A Novel of Endings
By Robert HillPaperback: 272 pages
Publisher: Forest Avenue Press (March 15, 2016)
I’m anticipating a ‘6 Questions‘ interview with the author soon and wanted to share this book well ahead of time.
The town of New Eden, peopled with hereditary oddities, has arrived at its last days. As two near-centenarian citizens prepare for their annual birthday tea, a third vows to interrupt the proceedings with a bold declaration. The Remnants cartwheels rambunctiously through the lives of wood-splitters, garment-menders, and chervil farmers, while exposing an electrical undercurrent of secrets, taboos, and unfulfilled longings. With his signature wit and wordplay, Robert Hill delivers a bittersweet gut-buster of an elegy to the collective memory of a community.
“Reading The Remnants reminded me of Pound’s conviction ‘that music begins to atrophy when it departs too far from the dance; that poetry begins to atrophy when it gets too far from music.’ Robert Hill bridges this gulf even more directly, writing sentences that not only sing but dance, full of whisks and sways and sprightly little sidesteps of language. How would they look, I began to wonder, if you diagrammed them? Like pinwheels, I imagine. Like fireworks. Try to fasten them down and they’d still keep moving.”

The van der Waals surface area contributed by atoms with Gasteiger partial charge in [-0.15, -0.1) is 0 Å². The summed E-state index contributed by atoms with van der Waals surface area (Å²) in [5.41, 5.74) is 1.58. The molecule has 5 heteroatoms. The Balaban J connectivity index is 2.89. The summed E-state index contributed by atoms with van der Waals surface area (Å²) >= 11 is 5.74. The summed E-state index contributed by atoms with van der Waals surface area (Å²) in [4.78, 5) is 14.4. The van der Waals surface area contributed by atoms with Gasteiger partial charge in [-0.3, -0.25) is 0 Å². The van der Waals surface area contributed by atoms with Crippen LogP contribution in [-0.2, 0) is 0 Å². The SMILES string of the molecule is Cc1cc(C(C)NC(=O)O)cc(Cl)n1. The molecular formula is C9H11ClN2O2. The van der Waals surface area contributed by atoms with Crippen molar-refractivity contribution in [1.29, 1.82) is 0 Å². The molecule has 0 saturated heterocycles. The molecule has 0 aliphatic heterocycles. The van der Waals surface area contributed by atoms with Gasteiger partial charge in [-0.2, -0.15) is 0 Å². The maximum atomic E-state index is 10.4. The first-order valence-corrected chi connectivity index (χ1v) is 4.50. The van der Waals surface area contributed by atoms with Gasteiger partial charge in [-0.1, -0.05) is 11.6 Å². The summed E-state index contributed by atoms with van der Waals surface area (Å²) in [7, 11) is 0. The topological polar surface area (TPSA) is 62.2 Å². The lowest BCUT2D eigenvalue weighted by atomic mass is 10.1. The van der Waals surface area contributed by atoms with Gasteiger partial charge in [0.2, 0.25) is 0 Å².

– Kevin Brockmeier, author of The Illumination
“Bold, brilliant, and touching, The Remnants is a eulogy for a world in which humanity is treasured—a celebration of life in all its imperfect glory.”
– Rene Denfeld, author of The Enchanted
“Nobody wants to be compared to James Joyce. Especially, I’d imagine, Robert Hill. So I won’t. But in Hill’s novel, The Remnants, like Leopold Bloom, Kennesaw Belvedere wakes up one fine morning and goes forth into his beloved city. Along his way, worlds open up into worlds, stories beget stories beget stories, and characters live and breathe and die of just about every ailment in the almanac. Really you wonder how you can go on with all the living and the breathing and the dying, but Hill’s language is such a thing of rare beauty that you love every moment. And when Hunko finds Kennesaw, and Molly and Leopold are yes, of all the brilliant moments in the novel, there’s one final brilliant moment, one perfectly still moment, when all is well in a decaying world. If you love language and if you love narrative and if you love stories, don’t pass up The Remnants.”
– Tom Spanbauer, author of I Loved You More